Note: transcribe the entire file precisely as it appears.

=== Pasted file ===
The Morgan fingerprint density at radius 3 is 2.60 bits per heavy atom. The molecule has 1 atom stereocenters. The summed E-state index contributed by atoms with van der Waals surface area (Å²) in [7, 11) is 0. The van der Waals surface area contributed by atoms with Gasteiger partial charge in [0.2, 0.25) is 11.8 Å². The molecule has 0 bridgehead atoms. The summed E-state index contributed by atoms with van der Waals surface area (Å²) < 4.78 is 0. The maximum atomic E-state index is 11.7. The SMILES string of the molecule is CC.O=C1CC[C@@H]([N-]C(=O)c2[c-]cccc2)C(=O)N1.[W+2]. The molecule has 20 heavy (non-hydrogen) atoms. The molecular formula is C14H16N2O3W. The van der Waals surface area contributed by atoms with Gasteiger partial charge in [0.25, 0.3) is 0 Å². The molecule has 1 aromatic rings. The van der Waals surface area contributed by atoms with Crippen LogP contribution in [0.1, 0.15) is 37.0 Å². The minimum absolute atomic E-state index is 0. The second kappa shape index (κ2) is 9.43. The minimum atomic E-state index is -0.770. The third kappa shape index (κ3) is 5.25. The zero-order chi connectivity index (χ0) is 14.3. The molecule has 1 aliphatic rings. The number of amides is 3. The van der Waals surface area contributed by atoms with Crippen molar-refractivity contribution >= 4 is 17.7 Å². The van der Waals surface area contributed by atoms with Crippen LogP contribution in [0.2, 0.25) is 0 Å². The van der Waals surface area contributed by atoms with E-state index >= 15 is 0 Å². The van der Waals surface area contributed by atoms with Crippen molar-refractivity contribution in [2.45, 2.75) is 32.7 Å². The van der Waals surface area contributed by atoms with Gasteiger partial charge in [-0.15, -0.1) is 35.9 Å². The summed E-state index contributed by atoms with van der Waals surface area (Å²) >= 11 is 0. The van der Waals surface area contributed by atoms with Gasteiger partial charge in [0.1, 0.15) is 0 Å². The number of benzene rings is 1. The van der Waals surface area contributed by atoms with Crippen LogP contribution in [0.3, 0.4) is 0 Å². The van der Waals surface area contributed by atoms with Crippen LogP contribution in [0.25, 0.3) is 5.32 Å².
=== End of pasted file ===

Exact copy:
The Morgan fingerprint density at radius 3 is 2.60 bits per heavy atom. The molecule has 1 atom stereocenters. The summed E-state index contributed by atoms with van der Waals surface area (Å²) in [7, 11) is 0. The van der Waals surface area contributed by atoms with Gasteiger partial charge in [0.2, 0.25) is 11.8 Å². The molecule has 0 bridgehead atoms. The summed E-state index contributed by atoms with van der Waals surface area (Å²) < 4.78 is 0. The maximum atomic E-state index is 11.7. The SMILES string of the molecule is CC.O=C1CC[C@@H]([N-]C(=O)c2[c-]cccc2)C(=O)N1.[W+2]. The molecule has 20 heavy (non-hydrogen) atoms. The molecular formula is C14H16N2O3W. The van der Waals surface area contributed by atoms with Gasteiger partial charge in [0.25, 0.3) is 0 Å². The molecule has 1 aromatic rings. The van der Waals surface area contributed by atoms with Crippen LogP contribution in [0.1, 0.15) is 37.0 Å². The minimum absolute atomic E-state index is 0. The second kappa shape index (κ2) is 9.43. The minimum atomic E-state index is -0.770. The third kappa shape index (κ3) is 5.25. The zero-order chi connectivity index (χ0) is 14.3. The molecule has 1 aliphatic rings. The number of amides is 3. The van der Waals surface area contributed by atoms with Crippen molar-refractivity contribution >= 4 is 17.7 Å². The van der Waals surface area contributed by atoms with Crippen LogP contribution in [0.2, 0.25) is 0 Å². The van der Waals surface area contributed by atoms with E-state index >= 15 is 0 Å². The van der Waals surface area contributed by atoms with Crippen molar-refractivity contribution in [2.45, 2.75) is 32.7 Å². The van der Waals surface area contributed by atoms with Gasteiger partial charge in [-0.15, -0.1) is 35.9 Å². The summed E-state index contributed by atoms with van der Waals surface area (Å²) >= 11 is 0. The van der Waals surface area contributed by atoms with Gasteiger partial charge in [0.1, 0.15) is 0 Å². The number of benzene rings is 1. The van der Waals surface area contributed by atoms with Crippen LogP contribution in [0.3, 0.4) is 0 Å². The van der Waals surface area contributed by atoms with Crippen LogP contribution in [0.25, 0.3) is 5.32 Å².